House passes bill to stop 3% withholding rule on Medicare pay

The American Medical Association supports repealing the tax provision. Senators disagree over how to offset the revenue loss.

By Charles Fiegl — Posted Nov. 7, 2011

Print  |   Email  |   Respond  |   Reprints  |   Like Facebook  |   Share Twitter  |   Tweet Linkedin

Legislation approved by the House would eliminate a tax provision set to withhold 3% of Medicare payments starting in 2013. However, the bill initially stalled in the Senate as lawmakers disagreed over how to offset the $11 billion in lost tax revenues that would result from a repeal.

Congress has wrestled with plans to strike the 3% withholding rule since the legislating body first authorized it in 2006. The tax law was intended to prevent delinquent government contractors from neglecting to pay their back taxes and continuing to receive government pay even though they provide substandard services. One example cited of the type of contractor to be targeted was a defense company that continued to be paid despite failing to deliver what it had promised. But since then, the requirement has been viewed as overly burdensome and harmful to many small businesses that accept government money.

The 2006 law required the Internal Revenue Service to apply a 3% withholding rule by 2011, but the start date has been delayed twice. Most recently, the IRS announced in May that it will delay implementation to 2013. Starting that year, the IRS will require the government to pay those billing for services at 97% of the amount due and reconcile the 3% when processing the following year's tax bill. So unless contractors are found to have outstanding tax obligations that must be paid using the withheld amount, they eventually would receive the 3% back in the form of a tax return.

The definition of government contractors includes doctors who bill Medicare for health services, although the withholding would not apply to any payment that is less than $10,000. Most individual payments for physicians don't rise to that level, but when practices aggregate claims, they easily can exceed that threshold, said Miranda Franco, government affairs representative with the Medical Group Management Assn. in Washington.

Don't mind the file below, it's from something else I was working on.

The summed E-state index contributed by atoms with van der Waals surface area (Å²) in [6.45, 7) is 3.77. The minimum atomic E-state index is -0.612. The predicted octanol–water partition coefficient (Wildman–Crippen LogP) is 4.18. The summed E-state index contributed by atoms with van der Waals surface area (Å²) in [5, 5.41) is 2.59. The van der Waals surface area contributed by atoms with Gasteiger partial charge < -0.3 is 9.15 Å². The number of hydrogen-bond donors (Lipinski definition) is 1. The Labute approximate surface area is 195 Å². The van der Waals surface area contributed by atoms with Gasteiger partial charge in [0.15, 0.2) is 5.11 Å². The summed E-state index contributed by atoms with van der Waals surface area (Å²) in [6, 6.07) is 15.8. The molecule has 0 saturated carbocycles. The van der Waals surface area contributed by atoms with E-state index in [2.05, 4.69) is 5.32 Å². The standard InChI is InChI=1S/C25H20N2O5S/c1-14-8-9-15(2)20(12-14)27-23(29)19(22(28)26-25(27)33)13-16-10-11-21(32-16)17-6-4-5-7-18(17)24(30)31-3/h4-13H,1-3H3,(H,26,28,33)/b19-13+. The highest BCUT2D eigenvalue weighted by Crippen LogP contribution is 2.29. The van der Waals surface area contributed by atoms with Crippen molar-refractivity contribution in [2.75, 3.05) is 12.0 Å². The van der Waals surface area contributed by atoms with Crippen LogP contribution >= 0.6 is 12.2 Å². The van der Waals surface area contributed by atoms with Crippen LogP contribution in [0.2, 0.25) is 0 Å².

Just because practices eventually will receive the full amount they are owed by the government doesn't mean the withholding wouldn't have a negative impact, Franco said. "It amounts to an interest-free loan for the government and a cash strain on providers."

The MGMA, the American Medical Association and several other health care organizations have supported efforts to eliminate the law. Physicians and hospitals have warned lawmakers that the withholding requirement would cause cash-flow problems at practices and facilities once implemented.

The House repealed the statute on Oct. 27 by a 405-16 vote. AMA President Peter W. Carmel, MD, applauded the House action and urged the Senate to follow suit quickly.

"This additional burden is simply untenable in our current Medicare system," Dr. Carmel said. "There is already a 20% gap between Medicare's payments to physicians and the cost of providing care to seniors, and physicians now face a nearly 30% cut on Jan. 1 due to the broken Medicare physician payment formula."

In another Oct. 27 vote, the House moved a separate bill designed to offset the cost of the withholding repeal by adjusting the health system reform law's calculation for determining eligibility for Medicaid and health insurance exchange subsidy programs. The measure would close a loophole that would allow some individuals with incomes up to 400% of the federal poverty level to qualify for a Medicaid expansion starting in 2014, said Rep. Diane Black (R, Tenn.).

"By passing my bill, we will save $13 billion over 10 years, all without taking away a benefit from anyone who currently relies on Medicaid," she said.